Charging lien. An attorney's charging lien arises from state statute allowing an attorney to claim a lien upon the cause of action and any the judgment or verdict arising out of the cause of action and the proceeds thereof, if so provided by statute.

In the case of Ross v. Scannell, (Wash. 1982) 97 Wash.2d 598, 647 P.2d 1004), the Court provided a brief outline of which states have adopted the various schemes discussed above and otherwise herein, the pertinent portion of the opinion providing:

Many states either do not statutorily recognize attorneys' liens or only recognize the general or retaining lien1. The statutory provisions of the states recognizing charging liens on judgments vary. A few states specifically allow the lien to attach to real property2. Others provide for a charging lien on the client's cause of action or judgment and any proceeds therefrom or property recovered3. Five states, including Washington, recognize a charging lien upon the judgment only4.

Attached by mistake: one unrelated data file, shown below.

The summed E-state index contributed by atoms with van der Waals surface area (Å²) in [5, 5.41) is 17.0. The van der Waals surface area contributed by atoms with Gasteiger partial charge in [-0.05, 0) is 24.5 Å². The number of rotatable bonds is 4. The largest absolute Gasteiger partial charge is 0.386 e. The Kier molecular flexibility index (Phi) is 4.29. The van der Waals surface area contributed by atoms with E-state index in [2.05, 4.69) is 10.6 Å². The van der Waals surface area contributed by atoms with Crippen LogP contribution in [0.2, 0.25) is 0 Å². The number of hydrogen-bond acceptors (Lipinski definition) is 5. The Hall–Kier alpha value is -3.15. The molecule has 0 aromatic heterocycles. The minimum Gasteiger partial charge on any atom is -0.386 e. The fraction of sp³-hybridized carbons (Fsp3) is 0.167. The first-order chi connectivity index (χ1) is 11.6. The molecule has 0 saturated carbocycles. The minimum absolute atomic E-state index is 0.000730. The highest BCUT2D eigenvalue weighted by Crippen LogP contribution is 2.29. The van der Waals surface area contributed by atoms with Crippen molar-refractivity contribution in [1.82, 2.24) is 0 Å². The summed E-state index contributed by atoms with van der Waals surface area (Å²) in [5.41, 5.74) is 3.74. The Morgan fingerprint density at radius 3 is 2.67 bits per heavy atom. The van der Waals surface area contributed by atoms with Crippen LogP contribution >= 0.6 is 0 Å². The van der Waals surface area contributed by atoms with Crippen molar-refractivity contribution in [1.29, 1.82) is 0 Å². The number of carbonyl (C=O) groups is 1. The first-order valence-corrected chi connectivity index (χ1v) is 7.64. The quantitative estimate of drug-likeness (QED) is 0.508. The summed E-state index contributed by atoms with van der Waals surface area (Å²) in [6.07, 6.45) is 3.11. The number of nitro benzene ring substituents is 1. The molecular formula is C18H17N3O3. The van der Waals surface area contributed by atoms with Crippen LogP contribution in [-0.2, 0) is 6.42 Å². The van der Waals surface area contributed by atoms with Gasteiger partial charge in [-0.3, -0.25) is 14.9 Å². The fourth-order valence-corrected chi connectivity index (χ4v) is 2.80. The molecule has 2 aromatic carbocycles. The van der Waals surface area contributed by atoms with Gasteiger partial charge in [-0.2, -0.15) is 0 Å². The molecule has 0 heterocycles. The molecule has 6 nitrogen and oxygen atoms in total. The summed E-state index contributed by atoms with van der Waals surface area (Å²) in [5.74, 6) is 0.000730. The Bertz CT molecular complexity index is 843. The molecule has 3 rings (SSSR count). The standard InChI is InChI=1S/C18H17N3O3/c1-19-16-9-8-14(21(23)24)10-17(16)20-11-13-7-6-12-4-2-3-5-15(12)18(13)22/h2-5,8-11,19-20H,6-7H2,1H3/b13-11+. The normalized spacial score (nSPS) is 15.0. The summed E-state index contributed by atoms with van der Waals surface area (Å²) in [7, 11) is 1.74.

1 Arizona, California, Connecticut, Delaware, Florida, Hawaii, Kansas, Louisiana, Maine, Maryland, Michigan, Mississippi, Missouri, Nebraska, New Mexico, North Carolina, North Dakota, Ohio, Oklahoma, Pennsylvania, South Carolina, South Dakota, Texas, Vermont, West Virginia, and Wyoming.

2 Ala.Code tit., § 34-3-61 (1967); Ga.Code Ann. § 9-613 (1973); Minn.Stat.Ann. § 481.13 (West 1971); Or.Rev.Stat. §§ 87.445, .490 (1979).

3 Ark.Stat.Ann. § 25-301 (1962); Idaho Code § 3-205 (1979); Ill.Ann.Stat. ch. 13, § 14 (Smith-Hurd 1963); Mass.Gen. Laws Ann. ch. 221, § 50 (West 1958); Mont.Code Ann. § 37-61-420 (1981); Nev.Rev.Stat. § 18.015 (1979); N.H.Rev.Stat.Ann. § 311.13 (1966); N.J.Stat.Ann. § 2A:13-5 (West 1952); N.Y.Jud.Law § 475 (McKinney 1968); R.I.Gen.Laws §§ 9-3-1, 9-3-2 (1970); Tenn.Code Ann. § 23-2- 102 (1980); Utah Code Ann. § 78-51-41 (1977); Va.Code § 54-70 (1978); Wis.Stat.Ann. § 256-36 (West 1971).

4 Alaska Stat. § 34.35.430 (1981); Ind.Code Ann. § 33-1-3-1 (Burns 1975); Iowa Code Ann. § 610.18 (West 1975); Ky.Rev.Stat. § 376.460 (Supp.1980).